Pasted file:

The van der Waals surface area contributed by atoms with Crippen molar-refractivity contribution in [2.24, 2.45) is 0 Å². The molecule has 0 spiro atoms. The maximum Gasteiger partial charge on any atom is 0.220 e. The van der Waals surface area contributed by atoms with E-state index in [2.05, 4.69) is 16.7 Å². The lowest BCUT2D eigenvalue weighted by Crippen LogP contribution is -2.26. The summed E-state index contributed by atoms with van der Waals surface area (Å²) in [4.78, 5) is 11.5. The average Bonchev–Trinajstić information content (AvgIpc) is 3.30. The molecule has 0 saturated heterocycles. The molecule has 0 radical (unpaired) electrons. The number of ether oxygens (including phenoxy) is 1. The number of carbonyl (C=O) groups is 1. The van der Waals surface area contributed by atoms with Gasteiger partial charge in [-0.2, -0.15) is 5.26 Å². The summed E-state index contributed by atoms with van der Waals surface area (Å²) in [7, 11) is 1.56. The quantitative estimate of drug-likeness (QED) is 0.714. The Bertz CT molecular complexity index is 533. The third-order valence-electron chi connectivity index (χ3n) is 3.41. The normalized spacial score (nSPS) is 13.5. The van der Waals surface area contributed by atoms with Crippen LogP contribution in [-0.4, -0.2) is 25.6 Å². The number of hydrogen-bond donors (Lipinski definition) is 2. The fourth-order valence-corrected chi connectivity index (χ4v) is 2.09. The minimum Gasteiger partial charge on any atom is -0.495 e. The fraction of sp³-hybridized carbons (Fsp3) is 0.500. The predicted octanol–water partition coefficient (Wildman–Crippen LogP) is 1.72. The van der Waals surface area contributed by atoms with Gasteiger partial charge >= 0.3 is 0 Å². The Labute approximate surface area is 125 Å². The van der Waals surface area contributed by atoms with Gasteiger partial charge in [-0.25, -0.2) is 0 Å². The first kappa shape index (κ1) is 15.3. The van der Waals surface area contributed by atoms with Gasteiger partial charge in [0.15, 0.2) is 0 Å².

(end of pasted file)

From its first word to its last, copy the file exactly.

The van der Waals surface area contributed by atoms with Crippen molar-refractivity contribution in [2.24, 2.45) is 0 Å². The molecule has 0 spiro atoms. The maximum Gasteiger partial charge on any atom is 0.220 e. The van der Waals surface area contributed by atoms with E-state index in [2.05, 4.69) is 16.7 Å². The lowest BCUT2D eigenvalue weighted by Crippen LogP contribution is -2.26. The summed E-state index contributed by atoms with van der Waals surface area (Å²) in [4.78, 5) is 11.5. The average Bonchev–Trinajstić information content (AvgIpc) is 3.30. The molecule has 0 saturated heterocycles. The molecule has 0 radical (unpaired) electrons. The number of ether oxygens (including phenoxy) is 1. The number of carbonyl (C=O) groups is 1. The van der Waals surface area contributed by atoms with Gasteiger partial charge in [-0.2, -0.15) is 5.26 Å². The summed E-state index contributed by atoms with van der Waals surface area (Å²) in [7, 11) is 1.56. The quantitative estimate of drug-likeness (QED) is 0.714. The Bertz CT molecular complexity index is 533. The third-order valence-electron chi connectivity index (χ3n) is 3.41. The normalized spacial score (nSPS) is 13.5. The van der Waals surface area contributed by atoms with Crippen LogP contribution in [-0.4, -0.2) is 25.6 Å². The number of hydrogen-bond donors (Lipinski definition) is 2. The fourth-order valence-corrected chi connectivity index (χ4v) is 2.09. The minimum Gasteiger partial charge on any atom is -0.495 e. The fraction of sp³-hybridized carbons (Fsp3) is 0.500. The predicted octanol–water partition coefficient (Wildman–Crippen LogP) is 1.72. The van der Waals surface area contributed by atoms with Gasteiger partial charge >= 0.3 is 0 Å². The Labute approximate surface area is 125 Å². The van der Waals surface area contributed by atoms with Gasteiger partial charge in [-0.25, -0.2) is 0 Å². The first kappa shape index (κ1) is 15.3. The van der Waals surface area contributed by atoms with Gasteiger partial charge in [0.15, 0.2) is 0 Å².